KARACHI/RAWALPINDI: The global aviation watchdog has cleared the Pakistan Civil Aviation Authority (PCAA) from its significant safety concerns, paving the way for lifting restrictions on Pakistani-registered aircraft by the European Union, the United Kingdom and the United States.

In a Jan 4 letter addressed to PCAA director general Khaqan Murtaza, Interna­tional Civil Aviation Orga­nisation (ICAO) official Denis Guindon stated that a validation committee “reviewed the actions and relevant evidence validated in Pakistan” and it determined that the action “taken by Pakistan had successfully resolved” the concerns.

The restrictions were imposed on Pakistan on Sept 18, 2020. A nine-member ICAO committee then carried out a 10-day audit in the country last year, which was concluded in early December.

The letter, a copy of which is provided to Dawn, reads: “During the audit, the ICAO team reviewed the corrective actions taken and related evidence presented by Pakistan to address the [concerns] regarding the licensing system of the state, specifically in relation to the examinations conducted by the PCAA and by delegated or designated training organisations prior to the issuance of licences and ratings.”

A CAA spokesperson told Dawn that the authority had started contacting UK Civil Aviation Authority and the European Commission to convey the resolution of safety concerns by ICAO.

“It will be emphasised to permit operations of Pakistani-registered airlines to the UK and Europe at the earliest,” he said, adding: “It is expected that the UK and EU will issue permissions on a fast-track basis.”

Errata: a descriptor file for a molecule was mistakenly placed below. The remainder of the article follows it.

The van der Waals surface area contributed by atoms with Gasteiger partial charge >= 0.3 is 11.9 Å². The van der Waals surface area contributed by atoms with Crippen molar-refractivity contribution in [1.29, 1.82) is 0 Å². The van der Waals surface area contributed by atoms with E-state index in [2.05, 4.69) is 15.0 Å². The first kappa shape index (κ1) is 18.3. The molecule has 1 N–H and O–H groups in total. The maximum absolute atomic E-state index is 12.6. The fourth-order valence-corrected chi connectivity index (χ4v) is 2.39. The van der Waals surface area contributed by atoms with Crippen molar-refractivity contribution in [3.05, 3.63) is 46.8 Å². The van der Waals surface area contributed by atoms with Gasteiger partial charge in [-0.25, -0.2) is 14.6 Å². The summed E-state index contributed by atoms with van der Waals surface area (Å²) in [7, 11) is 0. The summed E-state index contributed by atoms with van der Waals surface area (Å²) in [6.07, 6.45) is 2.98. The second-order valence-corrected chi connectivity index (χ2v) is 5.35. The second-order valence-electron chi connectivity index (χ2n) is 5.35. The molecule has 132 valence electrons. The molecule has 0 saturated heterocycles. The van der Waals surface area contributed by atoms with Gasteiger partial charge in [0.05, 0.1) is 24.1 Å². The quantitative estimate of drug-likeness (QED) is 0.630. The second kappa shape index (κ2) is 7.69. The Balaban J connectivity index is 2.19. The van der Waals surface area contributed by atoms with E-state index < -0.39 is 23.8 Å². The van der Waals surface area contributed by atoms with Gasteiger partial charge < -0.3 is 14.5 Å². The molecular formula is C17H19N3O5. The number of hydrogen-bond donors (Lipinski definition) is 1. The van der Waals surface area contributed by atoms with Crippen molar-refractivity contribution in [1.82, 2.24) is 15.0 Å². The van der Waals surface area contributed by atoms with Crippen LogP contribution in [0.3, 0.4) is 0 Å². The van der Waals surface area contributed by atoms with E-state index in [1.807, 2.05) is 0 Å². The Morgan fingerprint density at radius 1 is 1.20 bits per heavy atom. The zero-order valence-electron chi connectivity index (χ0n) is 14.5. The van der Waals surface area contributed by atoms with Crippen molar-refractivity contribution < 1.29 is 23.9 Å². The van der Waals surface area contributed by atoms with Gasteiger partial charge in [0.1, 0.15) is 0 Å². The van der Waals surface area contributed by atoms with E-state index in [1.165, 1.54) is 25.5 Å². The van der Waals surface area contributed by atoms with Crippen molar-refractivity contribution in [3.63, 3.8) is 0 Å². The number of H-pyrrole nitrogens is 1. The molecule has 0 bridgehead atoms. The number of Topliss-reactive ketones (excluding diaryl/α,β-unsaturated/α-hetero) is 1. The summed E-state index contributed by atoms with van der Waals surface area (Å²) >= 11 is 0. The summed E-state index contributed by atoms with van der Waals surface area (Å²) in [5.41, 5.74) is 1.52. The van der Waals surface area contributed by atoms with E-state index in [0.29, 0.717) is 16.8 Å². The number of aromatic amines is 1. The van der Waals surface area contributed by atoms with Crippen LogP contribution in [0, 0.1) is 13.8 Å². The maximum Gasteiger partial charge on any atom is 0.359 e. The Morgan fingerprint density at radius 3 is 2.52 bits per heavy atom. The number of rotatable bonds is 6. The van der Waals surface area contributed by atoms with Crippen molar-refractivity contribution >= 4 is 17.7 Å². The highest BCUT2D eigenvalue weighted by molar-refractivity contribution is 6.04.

About pilots’ exams, the spokesperson said the CAA would start their examinations by the end of March followed by the issuance of licences.

In July 2020, the European Union Aviation Safety Agency (EASA) suspended the third country operator authorisation of the Pakistan International Airlines (PIA) to operate flights in the EU member states due to safety concerns against the backdrop of the May 22, 2020 Karachi plane crash and the subsequent damning statement of Aviation Minister Ghulam Sarwar Khan that 40 per cent of Pakistani pilots had dubious licences.

The US Department of Transportation, while expressing concerns over flight safety, also revoked the special permission granted to PIA in July 2020 to operate special flights to and from the United States.

In December 2020, the EASA extended the ban and made it clear that the restrictions would not be lifted without the safety audit of the CAA by ICAO.

Meanwhile, CAA chief Khaqan Murtaza termed the ICAO validation a huge success that was possible because of the regulatory team.

According to Reuters, PIA issued a statement citing chief executive Arshad Malik as welcoming the ICAO conclusion as a positive development for aviation in Pakistan, which would pave the way for the resumption of PIA flights to Britain and the rest of Europe.

Published in Dawn, January 6th, 2022

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